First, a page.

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A Midsummer Night’s Dream

Trust House Theatre, Rathkeale College, Masterton Saturday 1 – Wednesday 6 July 2016

Reviewed by David Famularo

fairies

A Midsummer Night’s Dream is all about magic. And there is plenty of magic in this production by the Rathkeale/St Matthew’s senior college. To the point where there is a touch of melancholy coming back to reality when the lights go up and you are back in your car heading home.

The fine line between reality and dreaming is one of the many intriguing and entertaining themes Shakespeare explores in Dream. He saves one of his best lines on this theme for the end of the play, spoken by the spontaneous and unpredictable fairy Puck:

“If we shadows have offended,

Think but this, and all is mended,

That you have but slumber’d here

While these visions did appear.”

Dream is one of Shakespeare’s most popular plays, and deservedly so. It is brimful with some of his most quotable lines, most famously “The course of true love never did run smooth.” It’s a credit to this cast, its co-directors Joanne Simpson and Matt Hudson, and production team that the audience is able to dine out so fully on the language.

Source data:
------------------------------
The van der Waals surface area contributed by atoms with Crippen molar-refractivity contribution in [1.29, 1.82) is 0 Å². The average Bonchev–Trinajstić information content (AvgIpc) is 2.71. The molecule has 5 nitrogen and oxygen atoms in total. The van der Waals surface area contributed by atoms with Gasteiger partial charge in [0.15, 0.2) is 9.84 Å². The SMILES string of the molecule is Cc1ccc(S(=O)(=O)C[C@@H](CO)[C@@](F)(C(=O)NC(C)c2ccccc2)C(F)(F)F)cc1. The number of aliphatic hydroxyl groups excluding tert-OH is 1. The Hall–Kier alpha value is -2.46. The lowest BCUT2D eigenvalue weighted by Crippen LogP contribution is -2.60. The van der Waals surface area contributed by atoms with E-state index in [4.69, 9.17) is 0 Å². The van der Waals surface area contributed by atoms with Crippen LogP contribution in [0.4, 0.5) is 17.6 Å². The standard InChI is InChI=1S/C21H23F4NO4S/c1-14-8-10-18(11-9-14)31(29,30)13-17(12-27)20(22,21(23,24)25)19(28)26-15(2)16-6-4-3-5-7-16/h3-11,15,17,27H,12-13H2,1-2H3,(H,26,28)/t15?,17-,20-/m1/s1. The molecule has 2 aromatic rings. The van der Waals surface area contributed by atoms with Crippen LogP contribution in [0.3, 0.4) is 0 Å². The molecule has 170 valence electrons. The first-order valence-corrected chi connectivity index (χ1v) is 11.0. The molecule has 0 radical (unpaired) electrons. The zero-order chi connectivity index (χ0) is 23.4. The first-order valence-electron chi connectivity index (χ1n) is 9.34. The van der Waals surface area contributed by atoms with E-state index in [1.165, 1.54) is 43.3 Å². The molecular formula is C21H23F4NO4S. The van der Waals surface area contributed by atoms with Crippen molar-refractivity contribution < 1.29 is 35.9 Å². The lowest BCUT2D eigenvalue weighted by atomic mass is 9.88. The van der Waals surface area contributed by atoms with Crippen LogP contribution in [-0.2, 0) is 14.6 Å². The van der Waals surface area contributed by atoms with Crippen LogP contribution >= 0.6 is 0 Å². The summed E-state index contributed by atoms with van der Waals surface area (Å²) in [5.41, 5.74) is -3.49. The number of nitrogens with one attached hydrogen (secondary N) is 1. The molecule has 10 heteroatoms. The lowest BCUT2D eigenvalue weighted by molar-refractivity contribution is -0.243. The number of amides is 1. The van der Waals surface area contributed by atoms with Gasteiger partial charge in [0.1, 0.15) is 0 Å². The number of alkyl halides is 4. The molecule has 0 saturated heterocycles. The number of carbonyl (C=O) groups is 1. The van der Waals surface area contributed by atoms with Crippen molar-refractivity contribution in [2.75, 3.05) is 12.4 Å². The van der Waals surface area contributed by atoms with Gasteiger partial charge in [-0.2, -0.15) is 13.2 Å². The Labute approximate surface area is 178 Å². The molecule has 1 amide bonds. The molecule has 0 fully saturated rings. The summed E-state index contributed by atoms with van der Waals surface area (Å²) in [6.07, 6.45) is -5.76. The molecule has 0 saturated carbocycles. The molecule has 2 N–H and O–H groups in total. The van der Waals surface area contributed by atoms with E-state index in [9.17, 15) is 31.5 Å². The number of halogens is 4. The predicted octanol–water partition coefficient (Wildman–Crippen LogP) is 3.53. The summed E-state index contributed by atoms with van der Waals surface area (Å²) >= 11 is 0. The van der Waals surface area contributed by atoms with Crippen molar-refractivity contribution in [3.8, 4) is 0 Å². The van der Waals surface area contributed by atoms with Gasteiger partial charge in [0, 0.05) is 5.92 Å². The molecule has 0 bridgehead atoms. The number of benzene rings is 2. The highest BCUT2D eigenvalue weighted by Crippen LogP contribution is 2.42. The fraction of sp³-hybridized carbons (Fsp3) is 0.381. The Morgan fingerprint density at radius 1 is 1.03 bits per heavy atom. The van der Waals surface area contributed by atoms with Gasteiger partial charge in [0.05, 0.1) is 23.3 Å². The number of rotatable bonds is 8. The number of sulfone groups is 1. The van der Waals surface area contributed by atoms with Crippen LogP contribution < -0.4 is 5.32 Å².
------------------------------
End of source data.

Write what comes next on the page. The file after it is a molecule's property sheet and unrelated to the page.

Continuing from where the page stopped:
This is a visually and aurally sumptuous production that makes it easy to believe in fairies. You are consistently led from one pleasant surprise to another, not the least being two songs sung beautifully in the middle of the performance.

One of the strengths of this production is that it captures the unique nuances of each of the four relationships in question. For example, at first we are meant to despise the forced love of the Theseus, Duke of Athens over his conquered bride Hippolyta, Queen of the Amazons. But their love grows in a way that makes sense within the world of power in which they are fated to exist.

I like to call Coronation Street the Shakespeare of soap operas because like the Elizabethan playwright, its writers know the human heart. In places, the plot in Dream plays like one of those story lines in Coro Street, with misunderstandings, mistaken identities and general confusion.

Shakespeare gently exposes the flaws in each of his characters but ultimately Dream manages to find good in everyone. Anger is just a momentary confusion on the way towards a normal state of happiness and peace.

In between his musings on the nature of reality, and the magic of romance, Shakespeare still finds room to tease the more amateur thespians of his generation, who become a group of bumbling amateur actors putting on a play to impress at the wedding of Theseus and Hippolyta.